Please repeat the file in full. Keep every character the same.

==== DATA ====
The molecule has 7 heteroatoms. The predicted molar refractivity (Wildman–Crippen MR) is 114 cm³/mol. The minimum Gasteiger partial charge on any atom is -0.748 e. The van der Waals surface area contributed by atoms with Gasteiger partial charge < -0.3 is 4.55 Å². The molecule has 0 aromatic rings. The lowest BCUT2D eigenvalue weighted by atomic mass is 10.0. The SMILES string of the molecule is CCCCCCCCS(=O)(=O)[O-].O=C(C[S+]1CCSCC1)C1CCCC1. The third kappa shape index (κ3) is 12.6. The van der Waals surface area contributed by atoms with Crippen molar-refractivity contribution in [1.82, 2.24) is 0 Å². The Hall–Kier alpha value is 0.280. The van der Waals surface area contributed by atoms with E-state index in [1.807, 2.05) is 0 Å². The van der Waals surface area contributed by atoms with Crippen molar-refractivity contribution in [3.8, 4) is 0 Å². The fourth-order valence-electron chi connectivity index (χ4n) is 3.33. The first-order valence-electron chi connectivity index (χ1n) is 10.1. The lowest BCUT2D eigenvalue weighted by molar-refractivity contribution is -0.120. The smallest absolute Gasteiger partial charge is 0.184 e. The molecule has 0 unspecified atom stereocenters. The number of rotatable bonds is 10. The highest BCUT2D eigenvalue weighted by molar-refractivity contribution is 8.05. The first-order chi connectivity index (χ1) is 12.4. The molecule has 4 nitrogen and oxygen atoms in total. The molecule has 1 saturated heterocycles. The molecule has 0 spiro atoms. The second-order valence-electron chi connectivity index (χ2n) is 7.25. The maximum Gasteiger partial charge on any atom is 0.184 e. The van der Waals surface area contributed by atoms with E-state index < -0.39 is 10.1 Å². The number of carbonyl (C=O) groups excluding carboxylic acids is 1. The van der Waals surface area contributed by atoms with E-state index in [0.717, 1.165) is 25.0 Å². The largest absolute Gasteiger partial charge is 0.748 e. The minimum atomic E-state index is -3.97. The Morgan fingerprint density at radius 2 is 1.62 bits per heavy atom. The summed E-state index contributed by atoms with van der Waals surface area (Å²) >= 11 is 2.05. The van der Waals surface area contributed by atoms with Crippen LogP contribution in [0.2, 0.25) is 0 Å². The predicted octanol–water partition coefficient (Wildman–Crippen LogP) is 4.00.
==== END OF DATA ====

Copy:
The molecule has 7 heteroatoms. The predicted molar refractivity (Wildman–Crippen MR) is 114 cm³/mol. The minimum Gasteiger partial charge on any atom is -0.748 e. The van der Waals surface area contributed by atoms with Gasteiger partial charge < -0.3 is 4.55 Å². The molecule has 0 aromatic rings. The lowest BCUT2D eigenvalue weighted by atomic mass is 10.0. The SMILES string of the molecule is CCCCCCCCS(=O)(=O)[O-].O=C(C[S+]1CCSCC1)C1CCCC1. The third kappa shape index (κ3) is 12.6. The van der Waals surface area contributed by atoms with Crippen molar-refractivity contribution in [1.82, 2.24) is 0 Å². The Hall–Kier alpha value is 0.280. The van der Waals surface area contributed by atoms with E-state index in [1.807, 2.05) is 0 Å². The van der Waals surface area contributed by atoms with Crippen molar-refractivity contribution in [3.8, 4) is 0 Å². The fourth-order valence-electron chi connectivity index (χ4n) is 3.33. The first-order valence-electron chi connectivity index (χ1n) is 10.1. The lowest BCUT2D eigenvalue weighted by molar-refractivity contribution is -0.120. The smallest absolute Gasteiger partial charge is 0.184 e. The molecule has 0 unspecified atom stereocenters. The number of rotatable bonds is 10. The highest BCUT2D eigenvalue weighted by molar-refractivity contribution is 8.05. The first-order chi connectivity index (χ1) is 12.4. The molecule has 4 nitrogen and oxygen atoms in total. The molecule has 1 saturated heterocycles. The molecule has 0 spiro atoms. The second-order valence-electron chi connectivity index (χ2n) is 7.25. The maximum Gasteiger partial charge on any atom is 0.184 e. The van der Waals surface area contributed by atoms with E-state index < -0.39 is 10.1 Å². The number of carbonyl (C=O) groups excluding carboxylic acids is 1. The van der Waals surface area contributed by atoms with E-state index in [0.717, 1.165) is 25.0 Å². The largest absolute Gasteiger partial charge is 0.748 e. The minimum atomic E-state index is -3.97. The Morgan fingerprint density at radius 2 is 1.62 bits per heavy atom. The summed E-state index contributed by atoms with van der Waals surface area (Å²) >= 11 is 2.05. The van der Waals surface area contributed by atoms with Crippen LogP contribution in [0.2, 0.25) is 0 Å². The predicted octanol–water partition coefficient (Wildman–Crippen LogP) is 4.00.